Do you have a senior loved one who needs more resources, time, and care with daily activities than you alone can provide? Are you considering moving them to an assisted living community? These are designed to provide care and assistance with daily activities, while ensuring their residents some level of independence.
However, moving to an assisted living community (ALC) can be intimidating. Try to understand that it is one of the biggest adjustments a person will make in their older years. Here are some tips to help ease the transition for both you and your loved one.
Getting Prepared: Before the Move
Choosing the Right Community : To get a sense of the choices, start by researching and touring multiple ALCs in the area. Start researching early, before there is an immediate need to move, as this will allow you and your loved one time to carefully examine the options. Consider the following: is the place close enough to visit? Is it located near shopping centers, parks, or other activities?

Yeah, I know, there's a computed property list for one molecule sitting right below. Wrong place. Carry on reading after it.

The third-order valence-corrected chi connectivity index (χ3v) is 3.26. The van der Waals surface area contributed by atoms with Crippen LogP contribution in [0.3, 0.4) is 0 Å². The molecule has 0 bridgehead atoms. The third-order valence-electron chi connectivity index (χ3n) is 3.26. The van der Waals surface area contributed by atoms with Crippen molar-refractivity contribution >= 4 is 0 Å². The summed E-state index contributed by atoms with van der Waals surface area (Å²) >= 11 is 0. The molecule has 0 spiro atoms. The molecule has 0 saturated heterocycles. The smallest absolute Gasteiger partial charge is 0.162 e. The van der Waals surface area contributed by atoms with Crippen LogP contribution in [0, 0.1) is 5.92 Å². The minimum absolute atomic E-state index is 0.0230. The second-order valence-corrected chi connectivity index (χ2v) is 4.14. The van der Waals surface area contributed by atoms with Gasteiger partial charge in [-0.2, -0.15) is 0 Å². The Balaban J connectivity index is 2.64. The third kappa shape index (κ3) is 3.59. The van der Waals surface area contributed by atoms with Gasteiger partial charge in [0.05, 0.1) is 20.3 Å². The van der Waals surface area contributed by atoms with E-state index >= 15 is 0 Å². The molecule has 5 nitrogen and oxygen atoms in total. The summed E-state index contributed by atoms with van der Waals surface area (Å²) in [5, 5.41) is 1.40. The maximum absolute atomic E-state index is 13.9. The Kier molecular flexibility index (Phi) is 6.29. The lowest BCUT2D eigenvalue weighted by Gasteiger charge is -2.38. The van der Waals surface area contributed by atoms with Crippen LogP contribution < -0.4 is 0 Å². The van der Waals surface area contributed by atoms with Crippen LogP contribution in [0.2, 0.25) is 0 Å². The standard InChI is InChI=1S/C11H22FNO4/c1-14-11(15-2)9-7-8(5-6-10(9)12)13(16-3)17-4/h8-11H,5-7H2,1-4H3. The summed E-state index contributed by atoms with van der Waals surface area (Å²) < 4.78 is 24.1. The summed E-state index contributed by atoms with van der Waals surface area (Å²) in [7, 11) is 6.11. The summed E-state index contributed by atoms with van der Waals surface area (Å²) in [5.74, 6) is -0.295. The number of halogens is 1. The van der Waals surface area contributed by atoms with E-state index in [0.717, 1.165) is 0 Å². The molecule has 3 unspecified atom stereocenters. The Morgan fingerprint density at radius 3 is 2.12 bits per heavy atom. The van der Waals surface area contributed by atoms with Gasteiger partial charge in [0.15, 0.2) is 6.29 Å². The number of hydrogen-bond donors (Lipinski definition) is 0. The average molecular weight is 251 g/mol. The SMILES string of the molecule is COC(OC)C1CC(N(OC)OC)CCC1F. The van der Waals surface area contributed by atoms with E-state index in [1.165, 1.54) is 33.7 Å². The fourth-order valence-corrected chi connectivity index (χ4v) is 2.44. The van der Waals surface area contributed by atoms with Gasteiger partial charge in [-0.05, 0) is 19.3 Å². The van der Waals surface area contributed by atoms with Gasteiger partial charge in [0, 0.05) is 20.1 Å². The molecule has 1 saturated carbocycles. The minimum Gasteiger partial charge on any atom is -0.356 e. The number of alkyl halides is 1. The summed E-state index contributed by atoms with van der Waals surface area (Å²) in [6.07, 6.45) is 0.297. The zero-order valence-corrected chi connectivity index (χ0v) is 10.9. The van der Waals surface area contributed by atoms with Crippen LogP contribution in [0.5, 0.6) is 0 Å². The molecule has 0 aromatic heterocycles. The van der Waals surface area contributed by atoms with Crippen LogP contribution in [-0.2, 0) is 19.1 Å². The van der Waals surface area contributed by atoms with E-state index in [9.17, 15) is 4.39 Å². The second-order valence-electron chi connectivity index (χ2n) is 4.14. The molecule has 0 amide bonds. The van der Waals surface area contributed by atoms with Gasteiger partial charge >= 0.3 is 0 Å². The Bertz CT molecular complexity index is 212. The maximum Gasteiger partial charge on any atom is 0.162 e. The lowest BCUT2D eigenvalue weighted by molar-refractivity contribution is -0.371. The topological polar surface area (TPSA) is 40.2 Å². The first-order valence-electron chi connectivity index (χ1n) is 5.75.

Tour the community to assess the environment and read their online reviews. Involve your loved one in selecting their new home to give them ownership over the decision. They should go on tours and ask the staff and administration any questions they have. Watch staff behavior and try to gauge how happy current residents are. Also watch for any signs of neglect and abuse, or lack of efficiency. When in doubt, trust your intuition.